India took a 2-1 lead in the four-match Test series on Sunday, beating hosts Australia by 137 runs at the Melbourne Cricket Ground (MCG). The victory also ensured that Virat Kohli and Co cannot lose the series and thus will retain the Border-Gavaskar Trophy, having won the previous series at home, last year.
Coming into the Test on the back of a 146-run loss, India turned the corner in the third Test to end the year on a high.
Jasprit Bumrah was declared Player of the Match for his match haul of 9/86, but the win was a result of India seizing a number of key moments. Listed below are some of the turning points from the Melbourne Test that swung the match in India's favour:
In the two Tests preceding this, the Murali Vijay-KL Rahul pair had scored a grand total of 70 runs across four innings in Adelaide and Perth, 63 of which had come in a single effort — in the second innings of the first Test that India won. While Vijay's inclusion in the playing XI was thanks to Prithvi Shaw's unfortunate injury, KL Rahul did himself no favour by capping a disappointing year in Tests with three single-digit scores in four attempts.
The extended failure of openers not only handed early momentum to the opposition, but also exposed Cheteshwar Pujara and Virat Kohli to the new ball, and if not for their respective centuries in the first two Tests, the scorecards could well have told a different tale.
As the chorus for change gathered steam post-Perth, Mayank Agarwal was flown in to shoulder the opening responsibilities with Hanuma Vihari. While Agarwal is a seasoned opener and ended the last edition of Ranji Trophy as the highest scorer, Vihari, many believed, was being made a scapegoat to accommodate Rohit Sharma at No 6. Whatever the case, the new opening combination clicked in Melbourne.
Agarwal scored a remarkable 76 on debut, while Vihari, despite scoring just eight runs in the first innings, ensured that the duo weathered the new ball for 18.5 overs – the most an Indian opening pair has batted in a long time. Even in the second innings, the youngsters held fort for 13 overs before Pat Cummins stunned the middle order with a four-wicket burst.
The makeshift pair will be discontinued when Shaw returns from injury or Rahul forces his way back in the XI, but India must thank Mayank Agarwal and Hanuma Vihari for giving them the right headstart in the crucial Test.
Virat Kohli-Cheteshwar Pujara pair gets going
Easily the best batsmen of the team, the experienced duo stepped up in the Boxing Day Test with a match-defining 170-run stand for the third wicket. Pujara scored his slowest Test ton and finished with a 319-ball 106, while Kohli took 204 balls for his 82 runs. However, as Japrit Bumrah would later prove, each run scored by the Indian middle order lynchpins, did its bit in pushing Australia out of contention.
Pujara and Kohli resisted Mitchell Starc, Cummins and Josh Hazlewood on a tricky pitch, put consolidation over funk, and showed that batting was indeed possible on this far-from-perfect pitch. Their 68-over alliance was not without its share of luck — Kohli was dropped in the final session of Day 1 — but the pair ensured they rode their luck and bat Australia out of the match. Thanks to useful contributions from Ajinkya Rahane, Rohit Sharma, and Rishabh Pant, India declared their first innings at 443-7, which, on this pitch, was always going to be a tall order for the hosts.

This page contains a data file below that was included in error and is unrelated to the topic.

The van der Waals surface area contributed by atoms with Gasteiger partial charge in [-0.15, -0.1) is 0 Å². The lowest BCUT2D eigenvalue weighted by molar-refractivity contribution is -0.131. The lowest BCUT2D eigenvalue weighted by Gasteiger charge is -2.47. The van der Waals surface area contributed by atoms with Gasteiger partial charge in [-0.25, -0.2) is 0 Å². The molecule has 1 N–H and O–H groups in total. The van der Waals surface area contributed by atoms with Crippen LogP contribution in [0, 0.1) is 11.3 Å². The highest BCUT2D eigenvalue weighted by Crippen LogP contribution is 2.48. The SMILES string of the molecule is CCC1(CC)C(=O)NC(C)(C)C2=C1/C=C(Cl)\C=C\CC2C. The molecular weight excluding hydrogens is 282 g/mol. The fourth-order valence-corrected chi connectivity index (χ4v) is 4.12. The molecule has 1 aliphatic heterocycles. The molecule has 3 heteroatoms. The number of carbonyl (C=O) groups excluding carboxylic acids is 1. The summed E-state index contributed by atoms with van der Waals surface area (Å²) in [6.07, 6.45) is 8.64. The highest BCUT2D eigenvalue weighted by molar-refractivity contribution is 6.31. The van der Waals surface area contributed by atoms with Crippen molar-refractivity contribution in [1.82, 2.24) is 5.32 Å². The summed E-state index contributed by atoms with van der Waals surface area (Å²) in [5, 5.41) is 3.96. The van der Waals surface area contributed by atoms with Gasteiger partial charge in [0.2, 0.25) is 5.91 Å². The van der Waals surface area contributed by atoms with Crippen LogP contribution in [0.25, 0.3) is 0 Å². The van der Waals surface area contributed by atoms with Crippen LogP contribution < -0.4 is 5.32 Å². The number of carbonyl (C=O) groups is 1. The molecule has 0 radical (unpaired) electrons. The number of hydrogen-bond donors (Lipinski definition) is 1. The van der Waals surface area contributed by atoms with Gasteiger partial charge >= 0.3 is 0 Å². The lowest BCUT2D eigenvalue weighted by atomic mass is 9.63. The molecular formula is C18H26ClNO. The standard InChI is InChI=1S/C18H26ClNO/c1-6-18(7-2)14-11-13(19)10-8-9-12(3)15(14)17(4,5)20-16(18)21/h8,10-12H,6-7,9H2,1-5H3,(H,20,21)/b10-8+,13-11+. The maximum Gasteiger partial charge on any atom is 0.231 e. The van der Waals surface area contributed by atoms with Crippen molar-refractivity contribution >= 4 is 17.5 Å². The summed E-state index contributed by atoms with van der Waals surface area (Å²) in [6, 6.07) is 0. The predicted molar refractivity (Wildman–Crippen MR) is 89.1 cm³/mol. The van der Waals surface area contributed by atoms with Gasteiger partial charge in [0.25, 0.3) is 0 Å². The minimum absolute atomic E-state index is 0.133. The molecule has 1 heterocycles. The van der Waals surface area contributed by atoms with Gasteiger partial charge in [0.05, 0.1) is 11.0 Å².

Forget the numbers. Ignore the records. If you watched Jasprit Bumrah bowl on Friday morning, you'd be rightly convinced that the year belonged to the wiry, fast man from India who shed his 'white-ball bowler' tag in style. His six-wicket burst on Day 3 scuttled the hosts for 151 runs in their first innings, making the result a foregone conclusion.
Bumrah tested the Aussies with pace, but more heartening was his knack to set the batsmen up and plot their dismissals. His slow yorker to get rid of Shaun Marsh at the stroke of lunch will be watched over and over again – a just reminder that the smarts of cross-format bowling can't be hushed away anymore.
This was Bumrah's third five-wicket haul of the year, and each of those has resulted in an Indian win. His admission of first-class matches being responsible for developing his reverse swing was just as crucial, underlining the fact that hardwork hardly goes waste. Perhaps a clue for other Test regulars?
Left-arm spin of Ravindra Jadeja
After receiving a lot of flak for not going with any specialist spinner in the second Test, the Indian team management, made a more sensible decision by drafting Ravindra Jadeja. The left-arm spinner complimented the Indian pace battery well, tying one end and ensuring the pressure maintained from both ends. Jadeja troubled the left-handers Aussie batsmen, especially Khawja and Travis Head. He bowled more than one thirds of India's overs in the first innings, claiming two key wickets. In the second innings with more rough patches on the pitch to aim at, the Saurashtra spinner bagged three crucial wickets.
Pat Cummins' defiant fifty
Cummins turned out to be the standout player from the Australian camp in this Test, having rattled the Indian batting unit in their second innings to register figures of 6/27. He then frustrated their attack with a classic rearguard innings of 63, stretching the match onto the fifth day. With the first session of the final day getting washed out, the hosts had some hope of securing an unlikely draw as long as Cummins was around. Unfortunately for them, his resistance was ended by an equally brilliant Bumrah, with Lyon departing not long after.
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